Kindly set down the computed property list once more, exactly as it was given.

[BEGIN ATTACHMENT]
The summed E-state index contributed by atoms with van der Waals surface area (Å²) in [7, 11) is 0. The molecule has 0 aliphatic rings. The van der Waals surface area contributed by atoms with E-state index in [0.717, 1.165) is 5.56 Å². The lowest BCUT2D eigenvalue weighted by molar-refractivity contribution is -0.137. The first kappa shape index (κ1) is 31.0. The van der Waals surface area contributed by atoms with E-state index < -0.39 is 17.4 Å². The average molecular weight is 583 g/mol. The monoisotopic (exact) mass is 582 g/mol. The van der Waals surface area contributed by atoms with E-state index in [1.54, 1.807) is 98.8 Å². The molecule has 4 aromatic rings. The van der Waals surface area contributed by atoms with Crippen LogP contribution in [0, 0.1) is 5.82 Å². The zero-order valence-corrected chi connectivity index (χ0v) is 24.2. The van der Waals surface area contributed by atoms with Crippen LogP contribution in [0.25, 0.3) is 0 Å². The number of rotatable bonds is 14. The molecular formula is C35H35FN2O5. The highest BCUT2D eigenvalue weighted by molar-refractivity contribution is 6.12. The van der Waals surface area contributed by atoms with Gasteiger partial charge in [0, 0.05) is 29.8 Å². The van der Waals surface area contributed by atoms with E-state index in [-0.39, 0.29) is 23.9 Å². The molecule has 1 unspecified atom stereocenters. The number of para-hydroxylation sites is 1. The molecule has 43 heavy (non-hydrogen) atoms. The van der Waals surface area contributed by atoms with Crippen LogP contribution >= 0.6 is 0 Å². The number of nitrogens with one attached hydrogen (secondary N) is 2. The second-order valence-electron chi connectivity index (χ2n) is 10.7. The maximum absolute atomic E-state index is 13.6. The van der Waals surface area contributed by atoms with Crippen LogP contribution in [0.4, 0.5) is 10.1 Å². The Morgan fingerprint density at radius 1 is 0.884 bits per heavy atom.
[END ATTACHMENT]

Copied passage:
The summed E-state index contributed by atoms with van der Waals surface area (Å²) in [7, 11) is 0. The molecule has 0 aliphatic rings. The van der Waals surface area contributed by atoms with E-state index in [0.717, 1.165) is 5.56 Å². The lowest BCUT2D eigenvalue weighted by molar-refractivity contribution is -0.137. The first kappa shape index (κ1) is 31.0. The van der Waals surface area contributed by atoms with E-state index < -0.39 is 17.4 Å². The average molecular weight is 583 g/mol. The monoisotopic (exact) mass is 582 g/mol. The van der Waals surface area contributed by atoms with E-state index in [1.54, 1.807) is 98.8 Å². The molecule has 4 aromatic rings. The van der Waals surface area contributed by atoms with Crippen LogP contribution in [0, 0.1) is 5.82 Å². The zero-order valence-corrected chi connectivity index (χ0v) is 24.2. The van der Waals surface area contributed by atoms with Crippen LogP contribution in [0.25, 0.3) is 0 Å². The number of rotatable bonds is 14. The molecular formula is C35H35FN2O5. The highest BCUT2D eigenvalue weighted by molar-refractivity contribution is 6.12. The van der Waals surface area contributed by atoms with Gasteiger partial charge in [0, 0.05) is 29.8 Å². The van der Waals surface area contributed by atoms with E-state index in [-0.39, 0.29) is 23.9 Å². The molecule has 1 unspecified atom stereocenters. The number of para-hydroxylation sites is 1. The molecule has 43 heavy (non-hydrogen) atoms. The van der Waals surface area contributed by atoms with Crippen LogP contribution >= 0.6 is 0 Å². The number of nitrogens with one attached hydrogen (secondary N) is 2. The second-order valence-electron chi connectivity index (χ2n) is 10.7. The maximum absolute atomic E-state index is 13.6. The van der Waals surface area contributed by atoms with Crippen LogP contribution in [0.4, 0.5) is 10.1 Å². The Morgan fingerprint density at radius 1 is 0.884 bits per heavy atom.